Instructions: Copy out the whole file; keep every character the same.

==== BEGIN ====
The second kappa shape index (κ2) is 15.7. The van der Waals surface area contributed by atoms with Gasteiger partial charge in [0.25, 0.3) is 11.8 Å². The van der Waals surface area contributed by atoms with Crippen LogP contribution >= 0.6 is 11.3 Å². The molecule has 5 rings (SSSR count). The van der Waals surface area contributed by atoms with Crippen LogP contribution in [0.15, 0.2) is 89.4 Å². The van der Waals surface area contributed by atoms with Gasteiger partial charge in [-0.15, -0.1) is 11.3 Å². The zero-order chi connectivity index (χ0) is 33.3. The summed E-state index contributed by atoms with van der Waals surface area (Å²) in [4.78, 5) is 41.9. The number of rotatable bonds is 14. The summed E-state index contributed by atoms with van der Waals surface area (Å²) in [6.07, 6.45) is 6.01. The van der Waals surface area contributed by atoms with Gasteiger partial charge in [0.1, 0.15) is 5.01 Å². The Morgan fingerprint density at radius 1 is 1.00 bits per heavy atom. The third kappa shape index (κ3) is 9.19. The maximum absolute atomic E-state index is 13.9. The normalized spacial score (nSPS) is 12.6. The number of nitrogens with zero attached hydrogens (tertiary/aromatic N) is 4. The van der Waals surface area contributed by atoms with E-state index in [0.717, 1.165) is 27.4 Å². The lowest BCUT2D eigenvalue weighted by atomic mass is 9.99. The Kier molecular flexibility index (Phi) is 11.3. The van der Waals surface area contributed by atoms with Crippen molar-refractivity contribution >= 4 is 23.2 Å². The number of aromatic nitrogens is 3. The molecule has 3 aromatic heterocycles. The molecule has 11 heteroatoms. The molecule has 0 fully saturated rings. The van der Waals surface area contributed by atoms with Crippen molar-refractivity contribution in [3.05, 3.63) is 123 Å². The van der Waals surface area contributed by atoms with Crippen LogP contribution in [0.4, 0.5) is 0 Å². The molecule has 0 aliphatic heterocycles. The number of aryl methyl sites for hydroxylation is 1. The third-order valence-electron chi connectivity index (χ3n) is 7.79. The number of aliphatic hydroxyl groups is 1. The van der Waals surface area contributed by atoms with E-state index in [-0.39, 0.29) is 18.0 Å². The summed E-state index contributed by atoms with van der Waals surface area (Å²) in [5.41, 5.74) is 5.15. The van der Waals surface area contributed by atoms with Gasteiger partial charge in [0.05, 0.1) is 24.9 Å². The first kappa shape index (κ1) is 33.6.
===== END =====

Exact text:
The second kappa shape index (κ2) is 15.7. The van der Waals surface area contributed by atoms with Gasteiger partial charge in [0.25, 0.3) is 11.8 Å². The van der Waals surface area contributed by atoms with Crippen LogP contribution >= 0.6 is 11.3 Å². The molecule has 5 rings (SSSR count). The van der Waals surface area contributed by atoms with Crippen LogP contribution in [0.15, 0.2) is 89.4 Å². The van der Waals surface area contributed by atoms with Gasteiger partial charge in [-0.15, -0.1) is 11.3 Å². The zero-order chi connectivity index (χ0) is 33.3. The summed E-state index contributed by atoms with van der Waals surface area (Å²) in [4.78, 5) is 41.9. The number of rotatable bonds is 14. The summed E-state index contributed by atoms with van der Waals surface area (Å²) in [6.07, 6.45) is 6.01. The van der Waals surface area contributed by atoms with Gasteiger partial charge in [0.1, 0.15) is 5.01 Å². The Morgan fingerprint density at radius 1 is 1.00 bits per heavy atom. The third kappa shape index (κ3) is 9.19. The maximum absolute atomic E-state index is 13.9. The normalized spacial score (nSPS) is 12.6. The number of nitrogens with zero attached hydrogens (tertiary/aromatic N) is 4. The van der Waals surface area contributed by atoms with E-state index in [0.717, 1.165) is 27.4 Å². The lowest BCUT2D eigenvalue weighted by atomic mass is 9.99. The Kier molecular flexibility index (Phi) is 11.3. The van der Waals surface area contributed by atoms with Crippen molar-refractivity contribution >= 4 is 23.2 Å². The number of aromatic nitrogens is 3. The molecule has 3 aromatic heterocycles. The molecule has 11 heteroatoms. The molecule has 0 fully saturated rings. The van der Waals surface area contributed by atoms with Crippen molar-refractivity contribution in [3.05, 3.63) is 123 Å². The van der Waals surface area contributed by atoms with Crippen LogP contribution in [0.4, 0.5) is 0 Å². The molecule has 0 aliphatic heterocycles. The number of aryl methyl sites for hydroxylation is 1. The third-order valence-electron chi connectivity index (χ3n) is 7.79. The number of aliphatic hydroxyl groups is 1. The van der Waals surface area contributed by atoms with E-state index in [-0.39, 0.29) is 18.0 Å². The summed E-state index contributed by atoms with van der Waals surface area (Å²) in [5.41, 5.74) is 5.15. The van der Waals surface area contributed by atoms with Gasteiger partial charge in [0.05, 0.1) is 24.9 Å². The first kappa shape index (κ1) is 33.6.